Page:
Hi everyone!

This is my first post in this forum. I've only just picked up math again, after more then 10 years off the bench. Keep that in mind while you're digging through my solving. I'm studying complex analysis and I've just solved, or tried to solve some integration problems. I'd really like someone to look at my solutions, however typing in LaTeX was somewhat gnarly, but I think I got the essence down.

$\displaystyle \[ \oint_{\abs{\left|z\right|} < 1} \frac{1}{z^5 + 3z + 5}\,dz\] $

This one I used Rouche's to find out roots in the denominator. The root inside unit circle can be used to calculate the Residues. However, I couldn't find any zeros within the unit circle, with leads to Res f(z) = 0.

$\displaystyle \[\int_0^{\frac{\pi}{2}} {\frac{cos(2 \theta) } {1+2cos^2 \theta} }\,d\theta\]$

With this one I changed the limits to $\displaystyle 0 -> 2\pi$ Then I used $\displaystyle z = e^{i\theta}$ and $\displaystyle 2\cos^2(\theta) = 1+\cos(2\theta)$. This with Eulers formula, specially Cosines. Gave me:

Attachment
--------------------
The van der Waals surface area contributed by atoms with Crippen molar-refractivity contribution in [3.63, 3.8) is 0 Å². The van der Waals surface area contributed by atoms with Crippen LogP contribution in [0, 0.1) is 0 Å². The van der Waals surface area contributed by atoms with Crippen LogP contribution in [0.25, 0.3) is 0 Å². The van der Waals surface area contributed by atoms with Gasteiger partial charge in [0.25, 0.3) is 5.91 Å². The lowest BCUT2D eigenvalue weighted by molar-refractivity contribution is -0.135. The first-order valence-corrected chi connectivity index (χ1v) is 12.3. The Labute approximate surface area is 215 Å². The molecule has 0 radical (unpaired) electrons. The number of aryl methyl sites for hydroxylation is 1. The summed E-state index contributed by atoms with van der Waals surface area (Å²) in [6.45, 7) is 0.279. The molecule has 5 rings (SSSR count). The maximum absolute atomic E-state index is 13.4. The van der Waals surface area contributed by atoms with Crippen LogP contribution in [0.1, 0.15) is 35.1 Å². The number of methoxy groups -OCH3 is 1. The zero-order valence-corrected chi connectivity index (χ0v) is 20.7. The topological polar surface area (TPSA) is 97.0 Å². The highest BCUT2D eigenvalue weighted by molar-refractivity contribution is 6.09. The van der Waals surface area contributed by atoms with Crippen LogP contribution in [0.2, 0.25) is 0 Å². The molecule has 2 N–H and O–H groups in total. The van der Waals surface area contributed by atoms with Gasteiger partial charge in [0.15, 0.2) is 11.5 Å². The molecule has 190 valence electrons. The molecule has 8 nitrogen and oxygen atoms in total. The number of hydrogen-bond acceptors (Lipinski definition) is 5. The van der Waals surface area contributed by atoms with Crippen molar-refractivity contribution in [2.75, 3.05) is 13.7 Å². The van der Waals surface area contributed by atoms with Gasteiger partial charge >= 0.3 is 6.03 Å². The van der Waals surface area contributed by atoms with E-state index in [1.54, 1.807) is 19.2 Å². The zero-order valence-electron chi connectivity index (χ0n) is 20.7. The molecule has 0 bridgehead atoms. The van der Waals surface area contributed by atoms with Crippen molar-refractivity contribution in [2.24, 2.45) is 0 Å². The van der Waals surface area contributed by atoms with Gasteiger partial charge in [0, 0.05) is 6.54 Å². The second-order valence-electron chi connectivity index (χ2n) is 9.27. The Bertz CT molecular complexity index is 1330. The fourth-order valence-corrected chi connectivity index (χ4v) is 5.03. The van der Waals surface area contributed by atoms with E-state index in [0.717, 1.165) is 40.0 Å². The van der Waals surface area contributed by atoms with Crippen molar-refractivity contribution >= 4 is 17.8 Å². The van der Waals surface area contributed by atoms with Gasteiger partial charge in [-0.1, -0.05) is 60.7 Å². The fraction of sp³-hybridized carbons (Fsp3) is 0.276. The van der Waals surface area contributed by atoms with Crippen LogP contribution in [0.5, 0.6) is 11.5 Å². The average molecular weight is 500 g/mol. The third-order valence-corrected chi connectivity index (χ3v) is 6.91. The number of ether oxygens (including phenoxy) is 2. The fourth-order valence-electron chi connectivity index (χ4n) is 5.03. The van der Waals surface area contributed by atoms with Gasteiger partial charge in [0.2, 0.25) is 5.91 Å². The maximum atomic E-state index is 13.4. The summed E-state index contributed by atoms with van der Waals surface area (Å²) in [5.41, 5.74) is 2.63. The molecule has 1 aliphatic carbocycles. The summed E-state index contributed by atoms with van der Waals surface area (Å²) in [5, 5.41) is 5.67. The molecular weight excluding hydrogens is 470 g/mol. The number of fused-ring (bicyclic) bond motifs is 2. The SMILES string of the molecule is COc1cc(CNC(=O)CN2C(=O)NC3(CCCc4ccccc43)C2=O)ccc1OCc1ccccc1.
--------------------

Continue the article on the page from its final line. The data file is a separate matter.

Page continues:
$\displaystyle \frac{1}{4i}\[ \oint_{\abs{\left|z\right|} < 1} {\frac{z^2 + 1 } {z(z^2+4z+1) }\,dz\]$

I found two simple poles inside the unit circle, z = 0 and z = 2 - 3^0.5 Now I could calculate the residus with Hostpital's

$\displaystyle \[ Res f(z) = \|{\frac{z^2 + 1 } {(3z_k^2+8z_k+1) }\|_ {_{z_k = 0}^{z_k=2-\sqrt{3}}}$

Inserting figures.

$\displaystyle \frac{(2-\sqrt3)^2 + 1 } {(3(2-\sqrt3)^2+8(2-\sqrt3)+1) } +1$

Wish lead to, with a little help for wolframalpha

$\displaystyle \frac{77 + 2 \sqrt3}{61}$

Consequentially

$\displaystyle \frac{2\pi i}{4i} \frac{77 + 2 \sqrt3}{61}$ = $\displaystyle \pi \frac{77 + 2 \sqrt3}{122}$

The numbers feels a bit strange, but this is what I got.

Please, feel free to comment!